'Everest' Scales The Box Office

Just because the show about nothing has "Seined" off, don't just sit around and do nothing on Thursday nights. Spend the time writing that novel, mastering that instrument, or better yet, climb Mt. Everest.

At least that's what it feels like to see "Everest," the IMAX film that scales the world's highest peak with cinematographer David Breashears, his crew of 11 climbers and 16 Sherpas, and a clunky 42-pound movie camera.

Last year's PBS special about Mt. Everest (also by Breashears) was good and Jon Krakauer's bestselling book "Into Thin Air" even better, but there's nothing like the IMAX experience to land you on that 29,028-foot mountain.

Every step across a crevasse, every glance toward the summit, and every breath of oxygen-thin air might as well be yours. The huge screen, cliffhanger seats, and crystal-clear images create a virtual climbing experience not to be missed.

I'm not the only fan. Since it premired last March, "Everest" has been one of the most popular movies in North America. Just last weekend, it ranked No.16 at the box office, ahead of Oscar winners "Good Will Hunting" and "As Good as It Gets." The 44-minute film is showing on 37 screens, and has earned almost $12 million. It has catapulted IMAX into the big time and, of course, folks there couldn't be more thrilled. "In the world of large-format, 'Everest' is our 'Titanic,' " says producer Greg MacGillivray. "It's a whole new world for us."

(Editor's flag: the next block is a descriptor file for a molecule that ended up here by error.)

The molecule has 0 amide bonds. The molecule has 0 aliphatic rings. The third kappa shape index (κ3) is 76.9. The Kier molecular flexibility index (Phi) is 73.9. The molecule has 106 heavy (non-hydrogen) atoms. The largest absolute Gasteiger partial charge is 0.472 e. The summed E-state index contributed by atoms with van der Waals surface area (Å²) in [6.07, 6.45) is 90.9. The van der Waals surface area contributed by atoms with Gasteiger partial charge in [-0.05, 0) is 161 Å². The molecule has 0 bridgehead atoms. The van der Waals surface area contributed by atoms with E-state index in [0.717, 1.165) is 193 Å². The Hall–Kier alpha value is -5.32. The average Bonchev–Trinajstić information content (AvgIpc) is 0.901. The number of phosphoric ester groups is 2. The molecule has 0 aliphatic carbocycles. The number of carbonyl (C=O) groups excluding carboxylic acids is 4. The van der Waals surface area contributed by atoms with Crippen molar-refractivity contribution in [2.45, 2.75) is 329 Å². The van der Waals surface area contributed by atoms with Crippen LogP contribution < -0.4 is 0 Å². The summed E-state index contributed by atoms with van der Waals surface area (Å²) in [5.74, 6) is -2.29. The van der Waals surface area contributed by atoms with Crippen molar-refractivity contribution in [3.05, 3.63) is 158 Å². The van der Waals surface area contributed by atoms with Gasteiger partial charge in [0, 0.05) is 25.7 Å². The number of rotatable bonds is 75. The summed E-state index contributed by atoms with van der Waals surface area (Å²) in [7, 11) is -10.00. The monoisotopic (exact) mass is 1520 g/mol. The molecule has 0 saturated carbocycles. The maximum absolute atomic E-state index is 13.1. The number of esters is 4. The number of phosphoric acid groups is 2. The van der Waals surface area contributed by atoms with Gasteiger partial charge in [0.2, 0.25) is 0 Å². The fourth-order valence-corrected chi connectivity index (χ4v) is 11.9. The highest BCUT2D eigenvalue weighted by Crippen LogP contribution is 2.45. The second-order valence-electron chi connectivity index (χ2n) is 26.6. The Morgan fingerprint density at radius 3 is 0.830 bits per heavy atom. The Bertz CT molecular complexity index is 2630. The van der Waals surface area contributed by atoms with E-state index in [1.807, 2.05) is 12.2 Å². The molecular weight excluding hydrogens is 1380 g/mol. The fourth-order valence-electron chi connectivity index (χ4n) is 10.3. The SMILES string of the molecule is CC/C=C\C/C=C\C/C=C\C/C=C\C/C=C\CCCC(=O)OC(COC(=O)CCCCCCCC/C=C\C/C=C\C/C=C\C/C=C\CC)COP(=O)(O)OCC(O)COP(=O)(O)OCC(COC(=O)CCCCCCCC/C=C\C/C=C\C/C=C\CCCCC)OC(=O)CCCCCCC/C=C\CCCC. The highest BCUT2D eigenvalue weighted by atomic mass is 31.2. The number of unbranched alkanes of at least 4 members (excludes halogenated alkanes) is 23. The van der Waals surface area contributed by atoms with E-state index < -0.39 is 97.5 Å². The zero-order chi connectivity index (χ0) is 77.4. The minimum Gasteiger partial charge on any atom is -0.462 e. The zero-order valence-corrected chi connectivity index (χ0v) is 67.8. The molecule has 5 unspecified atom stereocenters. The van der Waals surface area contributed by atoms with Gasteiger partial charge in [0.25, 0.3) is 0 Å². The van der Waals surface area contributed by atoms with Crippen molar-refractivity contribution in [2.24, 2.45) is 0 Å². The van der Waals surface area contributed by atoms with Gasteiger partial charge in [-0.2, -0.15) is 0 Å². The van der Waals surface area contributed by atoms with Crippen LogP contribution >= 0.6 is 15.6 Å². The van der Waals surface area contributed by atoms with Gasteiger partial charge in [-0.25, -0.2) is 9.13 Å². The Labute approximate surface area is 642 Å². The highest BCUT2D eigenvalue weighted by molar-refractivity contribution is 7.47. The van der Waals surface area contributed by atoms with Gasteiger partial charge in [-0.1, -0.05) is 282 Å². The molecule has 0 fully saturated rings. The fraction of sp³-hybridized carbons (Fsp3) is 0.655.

This film's blockbuster-like success is as close as it gets to Hollywood glamour. In May 1996, Breashears's crew was just behind the now-famous expedition that got caught in a sudden blizzard. After learning that eight climbers had been killed, he considered turning back. But one thought kept him going: "I just kept thinking that the mountain is so big and so majestic and so awe-inspiring," he says. "I wanted to give people a chance to feel what I feel when I'm there." Narrator Liam Neeson describes what happened, but the film in no way sensationalizes the tragedy.

I had never quite understood what drives people to climb such heights and take such risks. Intellectually, I knew it had to do with pushing limits, realizing dreams, being surrounding by nature's beauty, and for many, connecting with a higher source. But watching those climbers reach the summit and their fatigue give way to joy and elation, I began to get it. And to feel it, as Breashears had hoped. They were at the top of the world in more ways than one.

* Comments on this section? Send them to wolcott@csmonitor.com

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